TOKYO -- Bank of Japan Governor Haruhiko Kuroda said Thursday the central bank will likely continue its ultra-easy monetary policy for well over another year, signaling it remains far from its price goal.
In a statement after a two-day policy meeting, the BOJ unexpectedly changed its forward guidance to say it will keep extremely low interest rates "at least through around spring 2020." The announcement sets a date on the duration of its current policy, having previously said it would continue for an "extended period."
Kuroda told reporters the move was intended to "clarify" its position of continuing monetary easing for the foreseeable future.
"It means that we will keep extremely low interest rates for quite a long time," he said. "It will be longer [than spring 2020], but not shorter."
The announcement signals the BOJ's concerns over Japan's economy. Kuroda said there is a "large downside risk" in its inflation outlook, and "uncertainty remains" over whether global economic growth will pick up later this year. Domestically, a planned consumption tax hike in October risks cooling consumer spending.
In its quarterly outlook report, also published on Thursday, the BOJ projected it would not reach its 2% inflation target for at least three more years.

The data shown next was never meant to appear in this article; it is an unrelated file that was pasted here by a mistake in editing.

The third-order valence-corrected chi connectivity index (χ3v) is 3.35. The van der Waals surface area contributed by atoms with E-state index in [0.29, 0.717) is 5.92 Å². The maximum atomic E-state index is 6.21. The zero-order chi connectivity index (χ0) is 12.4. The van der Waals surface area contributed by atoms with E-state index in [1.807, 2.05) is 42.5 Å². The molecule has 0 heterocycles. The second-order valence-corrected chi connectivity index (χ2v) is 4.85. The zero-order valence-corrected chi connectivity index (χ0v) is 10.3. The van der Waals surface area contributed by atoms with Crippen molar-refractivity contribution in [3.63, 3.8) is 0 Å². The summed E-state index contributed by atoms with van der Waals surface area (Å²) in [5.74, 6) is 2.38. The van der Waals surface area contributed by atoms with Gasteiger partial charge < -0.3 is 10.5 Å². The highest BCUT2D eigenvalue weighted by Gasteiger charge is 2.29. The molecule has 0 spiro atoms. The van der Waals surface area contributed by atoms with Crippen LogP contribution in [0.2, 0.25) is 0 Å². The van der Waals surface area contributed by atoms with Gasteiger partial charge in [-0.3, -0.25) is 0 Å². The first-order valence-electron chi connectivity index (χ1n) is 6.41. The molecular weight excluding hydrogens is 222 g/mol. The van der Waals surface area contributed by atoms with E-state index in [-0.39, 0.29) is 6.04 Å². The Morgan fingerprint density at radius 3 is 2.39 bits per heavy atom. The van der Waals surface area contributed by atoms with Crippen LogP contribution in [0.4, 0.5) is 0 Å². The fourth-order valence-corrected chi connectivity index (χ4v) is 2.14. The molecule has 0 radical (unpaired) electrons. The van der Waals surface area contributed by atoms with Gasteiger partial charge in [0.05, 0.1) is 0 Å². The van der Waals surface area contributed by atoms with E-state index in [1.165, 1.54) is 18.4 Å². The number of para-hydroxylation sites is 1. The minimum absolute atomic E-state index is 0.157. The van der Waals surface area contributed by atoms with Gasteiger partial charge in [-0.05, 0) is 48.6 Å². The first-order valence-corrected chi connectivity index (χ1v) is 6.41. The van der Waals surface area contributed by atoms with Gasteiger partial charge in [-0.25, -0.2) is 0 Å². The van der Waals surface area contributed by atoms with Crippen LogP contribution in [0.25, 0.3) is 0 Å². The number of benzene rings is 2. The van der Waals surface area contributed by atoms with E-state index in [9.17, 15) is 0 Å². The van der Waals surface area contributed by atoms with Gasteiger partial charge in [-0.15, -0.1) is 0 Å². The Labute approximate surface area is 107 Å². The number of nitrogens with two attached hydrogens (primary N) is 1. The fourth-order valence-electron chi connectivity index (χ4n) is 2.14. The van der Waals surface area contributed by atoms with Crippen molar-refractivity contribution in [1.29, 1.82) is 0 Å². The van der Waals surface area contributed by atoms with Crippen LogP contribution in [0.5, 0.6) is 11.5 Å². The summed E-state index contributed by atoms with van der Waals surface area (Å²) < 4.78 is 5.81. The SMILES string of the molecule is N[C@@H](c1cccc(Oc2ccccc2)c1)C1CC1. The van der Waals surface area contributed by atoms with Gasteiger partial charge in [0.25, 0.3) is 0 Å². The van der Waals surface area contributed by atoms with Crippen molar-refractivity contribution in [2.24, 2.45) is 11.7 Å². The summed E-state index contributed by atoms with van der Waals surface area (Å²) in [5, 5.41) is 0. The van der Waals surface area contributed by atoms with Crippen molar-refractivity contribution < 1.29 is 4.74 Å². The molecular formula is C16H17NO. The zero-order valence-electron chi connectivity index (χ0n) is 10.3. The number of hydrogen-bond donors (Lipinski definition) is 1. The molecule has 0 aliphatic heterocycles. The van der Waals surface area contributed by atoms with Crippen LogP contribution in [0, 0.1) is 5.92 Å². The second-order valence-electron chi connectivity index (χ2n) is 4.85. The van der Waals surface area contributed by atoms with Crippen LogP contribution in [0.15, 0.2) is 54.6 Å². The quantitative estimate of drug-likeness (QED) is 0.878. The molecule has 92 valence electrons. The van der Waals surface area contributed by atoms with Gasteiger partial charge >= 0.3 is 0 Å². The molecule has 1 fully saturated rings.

Kuroda came to office in 2013 with a promise to hit the goal in about two years. Still far below 2%, the central bank last year dropped its time frame for the target, saying it would keep loose policy in place until the objective is met consistently.
The report said consumer inflation is projected to reach 1.6% in the fiscal year starting April 2021. Prices are forecast to rise 1.4% in fiscal 2020, down from the previous forecast of 1.5%. For the current fiscal year, inflation is expected to be 1.1%.
The BOJ decided to keep its short-term interest rates at minus 0.1% and reiterated it would strive to keep 10-year Japanese government bond yields around zero.
The central bank kept the pace of increase of its JGB holdings at 80 trillion yen ($715 billion) a year and that of exchange-traded funds at 6 trillion yen a year. The decision to stand pat was approved by a vote of 7-2.
Thursday's tweaks in forward guidance had little impact on financial markets, as most economists do not expect a rate rise in the next year. The Japanese yen was hovering at around 112 yen against the U.S. dollar. The benchmark Nikkei 225 stock index closed about 0.5% higher.